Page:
IoT and AI, Big Data, and Augmented Reality in Wearable Devices

By Markus Vogt, Director, Segment Healthcare and Personal Devices, EBV Elektronik

Markus Vogt, Director, Segment Healthcare and Personal Devices, EBV Elektronik

In 2013 and 2014, the first activity trackers, such as Fitbit Zip Clip and Withings Pulse, were introduced at CES and hit the market a few months later. It was the start of a lot of hype around collecting data about your daily level of activity. The accuracy of those early gadgets was not good compared to the devices we use today, but it was the first time that consumers could track their steps, measure their heart rate (HR), and get a hint of calories burned per day. With the first smartphone apps, people started to collect tons of data. Back in 2014, we were still far away from big data analytics, smart predictive healthcare, and augmented reality (AR). But everybody was happy to collect their activity data and share it with the devices’ manufacturers via their internet platforms.

After a while, though people got bored and stopped using these devices. What happened? Initially, people were happy to use the devices because they were something new and exciting. But after several months, the novelty wore off, and it was not exciting anymore since there was no real feedback from the devices or the connected apps. Plus the data accuracy of the first HR trackers was far from great.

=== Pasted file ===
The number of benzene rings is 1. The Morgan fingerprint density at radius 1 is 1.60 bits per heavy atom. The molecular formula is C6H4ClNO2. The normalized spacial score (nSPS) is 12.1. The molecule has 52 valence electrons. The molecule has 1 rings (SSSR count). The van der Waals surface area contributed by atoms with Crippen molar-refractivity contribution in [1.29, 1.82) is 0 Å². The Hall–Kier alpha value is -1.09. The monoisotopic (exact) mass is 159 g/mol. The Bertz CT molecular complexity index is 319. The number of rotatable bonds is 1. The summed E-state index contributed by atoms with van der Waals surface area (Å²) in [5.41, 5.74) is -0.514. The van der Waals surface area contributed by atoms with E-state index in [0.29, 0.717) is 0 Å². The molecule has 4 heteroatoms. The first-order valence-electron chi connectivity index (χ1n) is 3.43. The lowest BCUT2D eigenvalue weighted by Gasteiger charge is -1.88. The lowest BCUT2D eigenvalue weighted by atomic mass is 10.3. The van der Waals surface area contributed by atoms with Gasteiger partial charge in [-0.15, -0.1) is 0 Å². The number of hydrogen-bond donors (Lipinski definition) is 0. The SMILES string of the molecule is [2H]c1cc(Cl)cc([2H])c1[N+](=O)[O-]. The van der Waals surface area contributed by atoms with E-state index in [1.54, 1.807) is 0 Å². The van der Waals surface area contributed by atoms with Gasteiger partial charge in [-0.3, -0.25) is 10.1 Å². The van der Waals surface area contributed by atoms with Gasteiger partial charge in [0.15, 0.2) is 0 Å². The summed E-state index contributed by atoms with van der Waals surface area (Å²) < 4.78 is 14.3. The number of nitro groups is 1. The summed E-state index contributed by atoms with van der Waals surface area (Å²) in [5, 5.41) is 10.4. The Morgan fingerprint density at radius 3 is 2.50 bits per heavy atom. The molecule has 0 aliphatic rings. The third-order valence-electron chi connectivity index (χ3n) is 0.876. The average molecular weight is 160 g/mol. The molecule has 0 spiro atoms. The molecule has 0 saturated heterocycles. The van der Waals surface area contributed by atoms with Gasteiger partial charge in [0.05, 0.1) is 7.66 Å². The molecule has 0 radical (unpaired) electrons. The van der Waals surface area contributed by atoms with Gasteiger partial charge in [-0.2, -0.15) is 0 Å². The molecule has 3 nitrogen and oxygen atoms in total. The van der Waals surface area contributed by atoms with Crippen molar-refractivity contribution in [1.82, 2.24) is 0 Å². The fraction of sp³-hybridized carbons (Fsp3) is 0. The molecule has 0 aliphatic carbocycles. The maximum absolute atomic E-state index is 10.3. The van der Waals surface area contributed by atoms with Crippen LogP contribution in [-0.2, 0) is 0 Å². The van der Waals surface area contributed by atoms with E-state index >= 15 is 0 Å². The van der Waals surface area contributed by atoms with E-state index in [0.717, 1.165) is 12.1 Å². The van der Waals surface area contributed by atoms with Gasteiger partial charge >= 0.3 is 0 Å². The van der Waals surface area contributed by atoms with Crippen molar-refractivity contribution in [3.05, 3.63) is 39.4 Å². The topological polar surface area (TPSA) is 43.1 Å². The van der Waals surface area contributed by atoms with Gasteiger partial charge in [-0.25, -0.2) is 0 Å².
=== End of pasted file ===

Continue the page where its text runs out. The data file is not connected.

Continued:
At this point, the device manufacturers started to think about new features and complete ecosystems (being prompted by customers who were asking them for information and analytics from all that collected personal data). That was when IoT and big data hit the stage. The first algorithms analyzed your training routines and tried to guide you to better performance based on standard training plans. The user could choose between endurance, speed, or strength enhancement, and also just to lose weight.

"Smart devices offer useful guidance to users to help meet personal health and wellness goals"

Real personalization started with Artificial Intelligence (AI), also referred to as machine learning. Here the device, e.g., a smartwatch or professional sports watch (such as Apple Watch, Polar Vantage, Withings Steel HR Sport, Garmin Forerunner, Suunto Spartan, etc.), combined different sources of data (pulled from the ecosystem) and calculated either on the device itself, on the connected smartphone (edge computing), or directly from the cloud, providing your personal pattern of activity, sleep, and social behavior. If desired, the user could get personalized guidance for their favorite sport as well as outdoor activities. With features including ECG tracking, companies such as Apple and Withings entered the market of predicted medicine. In what way? For example, by tracking the ECG signal of a person, they could calculate and predict the possibility of atrial fibrillation. Armed with that crucial data, people became more inclined to change their behavior to help prevent critical health situations.

Sleep analysis also plays an essential role in the overall picture of one’s wellbeing. The market is crowded with a lot of different devices, from wristbands to special mattresses. Smartwatches play an important role by monitoring the data from all these various sources. They combine it and feed it into intelligent smartphone apps, which then provide a clear picture of activity and sleep patterns, and offer some useful guidance to users to help meet personal health and wellness goals.

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